Advocates of same-sex marriage are asking the U.S. Supreme Court to strike down a new Mississippi law that lets government workers and business people cite their own religious objections to refuse services to LGBT people.
Advocates of same-sex marriage are asking the U.S. Supreme Court to strike down a new Mississippi law that lets government workers and business people cite their own religious objections to refuse services to LGBT people. An appeal to the U.S. Supreme Court was filed within hours of when the law took effect on Tuesday. Legal experts say it’s the broadest religious-objections law enacted by any state since the nation’s high court legalized same-sex marriage nationwide in 2015. The law was championed and signed by Republican Gov. Phil Bryant in 2016, but the law had been on hold amid federal court challenges. It protects three beliefs: that marriage is only between a man and a woman, sex should only take place in such a marriage, and a person’s gender is determined at birth and cannot be altered.
In an appeal Tuesday to the Supreme Court, attorneys for some of the gay and straight Mississippi residents who sued the state wrote that the law ”is a transparent attempt to undermine the equal dignity of LGBT citizens established in this court’s decisions,” starting with a 2003 decision that struck down a Texas law against sodomy and continuing to the 2015 decision that effectively legalized same-sex marriage. ”It is an equally transparent attempt to endorse particular religious beliefs as state policy,” wrote the attorneys from the national gay-rights group Lambda Legal Defense & Education Fund and the Mississippi Center for Justice.
It was not immediately clear whether the Supreme Court would consider the appeal. The Mississippi law allows clerks to cite religious objections to recuse themselves from issuing marriage licenses to same-sex couples, and protects merchants who refuse services to lesbian, gay, bisexual or transgender people. It could affect adoptions and foster care, business practices and school bathroom policies. Opponents say it also allows pharmacies to refuse to fill birth control prescriptions for unmarried women. The Supreme Court will hear a case this term about a Colorado baker who said he should not be forced to violate his own religious beliefs by making a cake for a married same-sex couple. President Donald Trump’s administration is supporting the baker, who disagreed with a Colorado law that bars discrimination on the basis of sexual orientation. The Mississippi law affects actions by government workers and people working for private businesses.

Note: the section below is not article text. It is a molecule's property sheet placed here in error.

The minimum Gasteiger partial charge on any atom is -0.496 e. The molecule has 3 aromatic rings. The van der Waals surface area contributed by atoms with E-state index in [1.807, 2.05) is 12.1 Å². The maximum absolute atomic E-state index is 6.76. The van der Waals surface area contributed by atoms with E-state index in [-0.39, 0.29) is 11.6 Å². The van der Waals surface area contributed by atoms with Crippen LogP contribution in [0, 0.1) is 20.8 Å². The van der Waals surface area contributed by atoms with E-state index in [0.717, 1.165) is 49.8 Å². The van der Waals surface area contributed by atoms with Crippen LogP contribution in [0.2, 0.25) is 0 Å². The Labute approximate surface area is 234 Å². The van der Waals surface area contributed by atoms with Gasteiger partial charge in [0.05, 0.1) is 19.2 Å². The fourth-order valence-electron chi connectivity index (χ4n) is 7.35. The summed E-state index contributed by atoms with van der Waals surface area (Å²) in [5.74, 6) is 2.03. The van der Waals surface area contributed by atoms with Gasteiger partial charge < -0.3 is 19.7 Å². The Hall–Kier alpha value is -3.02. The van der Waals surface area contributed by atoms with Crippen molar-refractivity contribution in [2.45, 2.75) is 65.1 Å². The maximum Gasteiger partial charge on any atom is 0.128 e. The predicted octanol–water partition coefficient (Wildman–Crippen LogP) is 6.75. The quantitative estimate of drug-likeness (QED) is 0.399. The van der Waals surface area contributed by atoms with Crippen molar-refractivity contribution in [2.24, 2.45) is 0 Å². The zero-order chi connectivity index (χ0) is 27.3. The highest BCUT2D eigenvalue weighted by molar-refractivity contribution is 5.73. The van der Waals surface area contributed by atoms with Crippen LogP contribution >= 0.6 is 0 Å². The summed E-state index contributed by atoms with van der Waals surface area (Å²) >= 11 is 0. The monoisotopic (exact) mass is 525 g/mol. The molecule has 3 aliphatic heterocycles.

An Arizona-based Christian group, Alliance Defending Freedom, helped write the Mississippi law. Bryant said Oct. 2 that ”this law was democratically enacted and is perfectly constitutional.” U.S. District Judge Carlton Reeves blocked the Mississippi law from taking effect in July 2016, ruling it unconstitutionally establishes preferred beliefs and creates unequal treatment for lesbian, gay, bisexual and transgender people. A panel of judges from the 5th U.S. Circuit Court of Appeals lifted the hold on the law June 22, saying people who sued the state had failed to show they would be harmed. Plaintiffs asked the whole appeals court to reverse that decision, but the court said Sept. 29 that it would not do so. That opened the way for the law to take effect in Mississippi.
The 5th Circuit handles appeals from Louisiana, Mississippi and Texas and is considered one of the most conservative federal appeals courts. Opponents of the law wrote in their appeal to the Supreme Court that the 5th Circuit decision conflicts with decisions from other federal appeals courts and ”it has staggering implications.” ”Under the (appeals) court’s reasoning, a state could enact a statute establishing Christianity – or any other religion – as the official religion of the state, and no plaintiff would have standing to challenge that statute,” the opponents’ attorneys wrote. They noted that ”numerous” bills similar to Mississippi’s have been introduced in other state legislatures.